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RIO/Avant-Prog • France

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Mosaïc biography
Like fellow countrymen Vortex, this band too was formed by brothers (this is not the only resemblance). Yves (guitar, piano, vocals) and Hubert (drums & percussions) Brebion were self-taught musicians. They formally formed Mosaïc
in 1974. However the band existed in the two preceding years only with no name and played covers of rock bands and musicians such as Cream, Hendrix, Grateful Dead etc. and then moved on to more experimental and innovative bands such as Soft machine, King Crimson, Gong, Magma etc. in 1974 Jean-Yves Escoffier joined the band and took charge of keyboards and guitars. They looked for a bassist and finally found one in Philippe Lemongne. There were also several musicians with whom the band collaborated and some appeared on their album Ultimatum, such as the violinist Valentin Bontchev.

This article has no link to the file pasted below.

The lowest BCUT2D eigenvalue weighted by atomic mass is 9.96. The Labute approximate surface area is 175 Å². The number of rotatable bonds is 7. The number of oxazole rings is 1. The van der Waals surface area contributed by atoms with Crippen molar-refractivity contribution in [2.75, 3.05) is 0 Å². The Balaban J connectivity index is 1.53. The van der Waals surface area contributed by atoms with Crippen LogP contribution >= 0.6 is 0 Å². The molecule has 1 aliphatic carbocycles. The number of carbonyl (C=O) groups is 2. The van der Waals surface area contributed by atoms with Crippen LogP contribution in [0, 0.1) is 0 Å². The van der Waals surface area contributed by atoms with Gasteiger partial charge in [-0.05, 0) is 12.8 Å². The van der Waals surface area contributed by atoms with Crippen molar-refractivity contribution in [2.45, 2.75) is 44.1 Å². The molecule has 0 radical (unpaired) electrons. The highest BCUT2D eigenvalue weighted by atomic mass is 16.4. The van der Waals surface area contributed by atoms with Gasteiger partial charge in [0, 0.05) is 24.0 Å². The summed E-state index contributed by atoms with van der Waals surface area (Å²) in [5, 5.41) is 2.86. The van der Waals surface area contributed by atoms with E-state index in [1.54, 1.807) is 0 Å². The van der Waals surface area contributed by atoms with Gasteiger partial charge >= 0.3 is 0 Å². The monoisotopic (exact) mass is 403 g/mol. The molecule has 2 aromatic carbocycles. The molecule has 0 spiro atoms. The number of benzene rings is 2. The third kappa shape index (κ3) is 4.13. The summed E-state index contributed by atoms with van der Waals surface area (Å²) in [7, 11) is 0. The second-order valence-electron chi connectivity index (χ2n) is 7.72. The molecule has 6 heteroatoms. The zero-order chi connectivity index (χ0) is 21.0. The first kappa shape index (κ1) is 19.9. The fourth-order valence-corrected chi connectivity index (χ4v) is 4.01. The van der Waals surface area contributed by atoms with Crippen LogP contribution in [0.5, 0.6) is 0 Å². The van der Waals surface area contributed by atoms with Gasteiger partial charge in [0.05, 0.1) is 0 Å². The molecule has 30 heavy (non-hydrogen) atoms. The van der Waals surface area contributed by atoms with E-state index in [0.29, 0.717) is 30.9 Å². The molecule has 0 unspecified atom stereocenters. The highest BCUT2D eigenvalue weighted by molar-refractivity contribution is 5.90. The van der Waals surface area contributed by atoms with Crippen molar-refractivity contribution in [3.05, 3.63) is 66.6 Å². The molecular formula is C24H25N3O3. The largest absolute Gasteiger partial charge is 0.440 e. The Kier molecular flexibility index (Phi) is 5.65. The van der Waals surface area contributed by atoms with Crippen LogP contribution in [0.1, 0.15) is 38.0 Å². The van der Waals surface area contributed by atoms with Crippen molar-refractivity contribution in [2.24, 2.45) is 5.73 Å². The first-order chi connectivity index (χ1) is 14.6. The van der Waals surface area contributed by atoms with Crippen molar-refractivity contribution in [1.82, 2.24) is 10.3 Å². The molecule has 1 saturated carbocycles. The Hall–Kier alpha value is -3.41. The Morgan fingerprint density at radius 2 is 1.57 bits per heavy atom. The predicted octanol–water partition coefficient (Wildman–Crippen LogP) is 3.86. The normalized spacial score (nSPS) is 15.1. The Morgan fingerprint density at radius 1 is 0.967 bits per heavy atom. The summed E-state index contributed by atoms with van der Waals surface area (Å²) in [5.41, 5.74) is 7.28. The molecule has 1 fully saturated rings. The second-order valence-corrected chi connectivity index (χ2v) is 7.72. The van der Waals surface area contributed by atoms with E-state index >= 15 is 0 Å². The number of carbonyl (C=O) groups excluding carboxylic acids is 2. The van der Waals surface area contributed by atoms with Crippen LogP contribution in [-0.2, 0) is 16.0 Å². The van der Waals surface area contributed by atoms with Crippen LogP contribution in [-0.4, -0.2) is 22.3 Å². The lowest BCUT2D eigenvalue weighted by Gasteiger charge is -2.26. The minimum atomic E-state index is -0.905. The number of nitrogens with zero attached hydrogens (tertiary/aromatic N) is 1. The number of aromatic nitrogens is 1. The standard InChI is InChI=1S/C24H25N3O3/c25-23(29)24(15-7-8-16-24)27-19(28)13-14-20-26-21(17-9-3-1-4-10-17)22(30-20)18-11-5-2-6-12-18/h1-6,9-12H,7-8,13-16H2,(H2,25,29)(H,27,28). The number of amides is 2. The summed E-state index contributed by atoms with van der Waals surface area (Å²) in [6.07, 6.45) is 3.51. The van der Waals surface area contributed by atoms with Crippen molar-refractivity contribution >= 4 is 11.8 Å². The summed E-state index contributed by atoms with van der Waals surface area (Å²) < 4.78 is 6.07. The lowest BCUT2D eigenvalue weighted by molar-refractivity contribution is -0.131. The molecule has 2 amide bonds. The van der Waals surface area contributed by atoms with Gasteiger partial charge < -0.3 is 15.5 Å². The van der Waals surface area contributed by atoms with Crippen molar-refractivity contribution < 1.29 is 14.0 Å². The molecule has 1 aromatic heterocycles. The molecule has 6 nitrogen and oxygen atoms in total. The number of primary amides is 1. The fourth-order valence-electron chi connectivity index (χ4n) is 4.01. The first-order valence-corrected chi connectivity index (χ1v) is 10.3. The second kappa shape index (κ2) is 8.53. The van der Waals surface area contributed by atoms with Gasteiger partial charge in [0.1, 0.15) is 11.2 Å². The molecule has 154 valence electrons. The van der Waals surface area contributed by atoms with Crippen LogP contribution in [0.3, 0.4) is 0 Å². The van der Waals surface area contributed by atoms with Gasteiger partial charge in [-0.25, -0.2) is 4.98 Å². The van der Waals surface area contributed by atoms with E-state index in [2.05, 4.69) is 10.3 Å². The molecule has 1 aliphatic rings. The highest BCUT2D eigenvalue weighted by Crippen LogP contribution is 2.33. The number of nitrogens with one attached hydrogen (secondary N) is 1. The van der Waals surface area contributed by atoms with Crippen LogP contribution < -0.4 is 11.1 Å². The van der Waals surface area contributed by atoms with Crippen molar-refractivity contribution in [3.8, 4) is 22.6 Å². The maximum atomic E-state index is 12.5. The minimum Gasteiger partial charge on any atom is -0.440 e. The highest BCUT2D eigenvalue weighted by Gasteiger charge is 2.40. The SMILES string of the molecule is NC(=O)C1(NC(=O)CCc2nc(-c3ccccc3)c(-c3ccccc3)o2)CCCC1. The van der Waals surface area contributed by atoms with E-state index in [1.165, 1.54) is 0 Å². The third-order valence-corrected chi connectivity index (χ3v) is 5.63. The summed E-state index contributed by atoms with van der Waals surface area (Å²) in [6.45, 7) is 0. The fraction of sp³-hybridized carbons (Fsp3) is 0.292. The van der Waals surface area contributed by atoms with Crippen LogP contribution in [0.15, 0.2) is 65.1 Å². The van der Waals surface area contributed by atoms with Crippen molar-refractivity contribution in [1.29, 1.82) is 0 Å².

During the years 1974-1978 Mosaïc performed all over France in shows and festivals. They made a demo cassette called Cuvee 77 which was produced in 200 copies. This demo had two tracks recorded in the studio with Bontchev on one side and side two contained two live performances with much improvisations.
In 1978 Mosaïc recorded their album Ultimatum in Paris and it was printed in 500 copies.
However the band was to dissolve soon as Yves would leave the band in May 1978 and the band kept on for a few more shows until September and then disbanded in 1979.